Buck: That’s a good question! Sometimes when we refer back to our book for information, we look at it and say, ‘When did we even find the time to write it?’ We’re always encouraged by people who appreciate what we have done, because we’ve been so busy doing it that we really didn’t see the depth of the work we have done.
Mills: It’s a blur!
Buck: We encourage people from all nationalities to learn your family history. If you have parents or grandparents that are still living or older people in your family, ask questions, because you’ll be surprised what you find out.
MM: I was struck while reading the book that you were not only uncovering some difficult truths about this region’s history, but also information about your own ancestors and what they went through. In this second book, as you dive into the history of the white founding families of this region, how do you lean into the love rather than the feelings of anger when you read some of these historical documents?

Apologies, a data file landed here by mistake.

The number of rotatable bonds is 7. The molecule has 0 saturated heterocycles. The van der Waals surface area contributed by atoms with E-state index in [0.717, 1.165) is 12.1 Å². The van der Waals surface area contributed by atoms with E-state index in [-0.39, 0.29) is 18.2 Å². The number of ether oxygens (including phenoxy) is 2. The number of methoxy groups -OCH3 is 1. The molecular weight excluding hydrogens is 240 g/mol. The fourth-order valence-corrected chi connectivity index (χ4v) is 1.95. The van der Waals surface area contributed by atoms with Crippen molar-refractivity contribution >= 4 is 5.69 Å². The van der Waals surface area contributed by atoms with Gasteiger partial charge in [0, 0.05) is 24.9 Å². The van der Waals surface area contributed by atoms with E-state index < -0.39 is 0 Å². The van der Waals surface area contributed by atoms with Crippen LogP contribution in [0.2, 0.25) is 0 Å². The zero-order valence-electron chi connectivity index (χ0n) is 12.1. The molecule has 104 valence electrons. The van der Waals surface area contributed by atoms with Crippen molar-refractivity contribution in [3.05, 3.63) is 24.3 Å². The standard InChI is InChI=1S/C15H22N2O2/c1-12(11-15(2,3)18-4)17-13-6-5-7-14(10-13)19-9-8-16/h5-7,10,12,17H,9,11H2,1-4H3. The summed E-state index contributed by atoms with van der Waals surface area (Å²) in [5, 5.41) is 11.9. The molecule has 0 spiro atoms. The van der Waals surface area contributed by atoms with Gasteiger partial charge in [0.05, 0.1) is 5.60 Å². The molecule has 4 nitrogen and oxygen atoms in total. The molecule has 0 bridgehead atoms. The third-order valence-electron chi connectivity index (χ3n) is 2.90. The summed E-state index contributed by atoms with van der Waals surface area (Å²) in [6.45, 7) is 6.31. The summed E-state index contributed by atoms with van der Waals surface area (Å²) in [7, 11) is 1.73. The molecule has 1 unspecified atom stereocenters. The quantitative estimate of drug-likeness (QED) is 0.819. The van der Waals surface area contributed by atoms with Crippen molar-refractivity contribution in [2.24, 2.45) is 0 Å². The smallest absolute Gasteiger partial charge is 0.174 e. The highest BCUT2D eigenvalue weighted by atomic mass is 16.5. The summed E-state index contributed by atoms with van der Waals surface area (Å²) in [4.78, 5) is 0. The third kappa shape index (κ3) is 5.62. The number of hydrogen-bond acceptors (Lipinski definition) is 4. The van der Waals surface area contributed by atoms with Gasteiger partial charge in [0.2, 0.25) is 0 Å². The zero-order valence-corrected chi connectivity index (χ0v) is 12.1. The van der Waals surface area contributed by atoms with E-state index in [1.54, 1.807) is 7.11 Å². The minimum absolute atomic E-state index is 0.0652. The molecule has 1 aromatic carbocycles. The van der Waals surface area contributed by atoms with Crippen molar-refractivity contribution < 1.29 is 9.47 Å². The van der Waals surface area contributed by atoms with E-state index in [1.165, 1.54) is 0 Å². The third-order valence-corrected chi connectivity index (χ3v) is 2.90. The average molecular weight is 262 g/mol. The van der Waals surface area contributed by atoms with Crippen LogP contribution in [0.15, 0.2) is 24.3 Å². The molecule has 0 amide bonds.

Mills: It’s not that we don’t have anger about our past. You’d have to be inhuman not to feel that injustice. But I think we have to keep our focus on educating people, especially in these times of debate about what can and cannot be told. It’s a very difficult topic to speak about, but that’s the only way you learn and heal.
Buck: Beverly and I have gotten to a point sometimes in our research when we find things out that, we literally start crying and we have to stop. It’s so sad that our ancestors went through this. It’s also empowering. Yesterday, we did a Wordle with third graders and we showed them a presentation about how we got here. We showed them the slave ships and just broke it down to today. And we asked them to use words that would empower us to keep going and keep researching and they came up with some good words. Pride was one. We’re very proud of our ancestors, how they survived and how they paved the way for us.
MM: As you’ve worked on this second book, have you found the descendants of white families to be open and forthcoming about the role of their ancestors?